As ancient Rome grew in power and influence, wealthier Romans began to build country houses outside the city. In Latin, such an estate was called a villa. Caretakers, groundskeepers, and domestic help were needed to maintain the house and property, so the Roman landowner built other small dwellings around his large one. Eventually, this entire community was referred to as a villa. In time, any small community became known as a villa and the inhabitants known as villani.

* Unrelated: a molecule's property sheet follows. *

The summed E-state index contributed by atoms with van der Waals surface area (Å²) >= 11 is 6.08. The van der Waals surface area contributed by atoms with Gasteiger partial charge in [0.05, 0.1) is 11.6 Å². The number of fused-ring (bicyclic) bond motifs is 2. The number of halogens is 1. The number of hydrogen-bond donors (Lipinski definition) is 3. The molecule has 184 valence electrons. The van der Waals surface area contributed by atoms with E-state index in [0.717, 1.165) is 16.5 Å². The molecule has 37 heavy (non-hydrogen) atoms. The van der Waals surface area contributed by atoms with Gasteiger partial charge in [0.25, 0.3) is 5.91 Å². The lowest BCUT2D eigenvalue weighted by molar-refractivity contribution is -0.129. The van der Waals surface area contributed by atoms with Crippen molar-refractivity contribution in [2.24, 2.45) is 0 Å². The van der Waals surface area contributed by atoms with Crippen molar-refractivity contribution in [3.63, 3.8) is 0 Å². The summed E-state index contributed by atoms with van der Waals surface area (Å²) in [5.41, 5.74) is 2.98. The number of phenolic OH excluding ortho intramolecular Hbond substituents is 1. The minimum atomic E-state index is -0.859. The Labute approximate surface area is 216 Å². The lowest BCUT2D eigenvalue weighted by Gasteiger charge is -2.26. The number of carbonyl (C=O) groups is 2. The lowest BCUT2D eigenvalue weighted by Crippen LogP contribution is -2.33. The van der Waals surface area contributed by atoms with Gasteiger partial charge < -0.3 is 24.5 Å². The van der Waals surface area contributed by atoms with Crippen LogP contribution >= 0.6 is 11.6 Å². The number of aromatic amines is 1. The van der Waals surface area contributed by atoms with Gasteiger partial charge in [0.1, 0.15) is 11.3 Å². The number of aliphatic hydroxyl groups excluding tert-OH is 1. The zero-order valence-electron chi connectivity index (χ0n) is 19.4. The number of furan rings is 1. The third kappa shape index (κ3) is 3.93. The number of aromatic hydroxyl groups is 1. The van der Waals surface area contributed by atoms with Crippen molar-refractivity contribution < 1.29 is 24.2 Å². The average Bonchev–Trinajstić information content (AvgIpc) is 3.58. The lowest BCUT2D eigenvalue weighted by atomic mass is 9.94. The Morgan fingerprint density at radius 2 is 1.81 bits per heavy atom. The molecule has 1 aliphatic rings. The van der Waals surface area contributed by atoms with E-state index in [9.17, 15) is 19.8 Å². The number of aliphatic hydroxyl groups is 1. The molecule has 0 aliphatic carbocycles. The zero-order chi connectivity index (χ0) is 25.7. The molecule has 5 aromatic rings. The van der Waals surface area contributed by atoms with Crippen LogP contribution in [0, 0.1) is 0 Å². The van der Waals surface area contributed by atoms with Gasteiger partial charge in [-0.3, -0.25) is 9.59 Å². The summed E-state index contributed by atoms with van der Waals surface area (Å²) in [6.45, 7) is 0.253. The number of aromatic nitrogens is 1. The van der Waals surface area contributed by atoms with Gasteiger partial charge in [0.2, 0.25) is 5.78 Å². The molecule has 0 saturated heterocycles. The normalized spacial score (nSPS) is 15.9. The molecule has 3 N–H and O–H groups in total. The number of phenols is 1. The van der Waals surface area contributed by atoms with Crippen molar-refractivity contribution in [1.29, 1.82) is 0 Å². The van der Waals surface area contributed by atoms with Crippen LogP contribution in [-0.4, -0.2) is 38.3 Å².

The early French adopted the term, changing the spelling to villein. During the Middle Ages, a villein was a free peasant or a common villager who owed allegiance to the lord who owned or was in charge of the area. Since peasant workers were uneducated and lived in rough dwellings, landowners and others considered them to be crude and without morals. Villein gradually came to be associated with a person fitting that description and is used now to refer to a deliberate scoundrel capable of committing great crimes.Then, over time the French form of the word gradually mutated into the word we know today “villain.”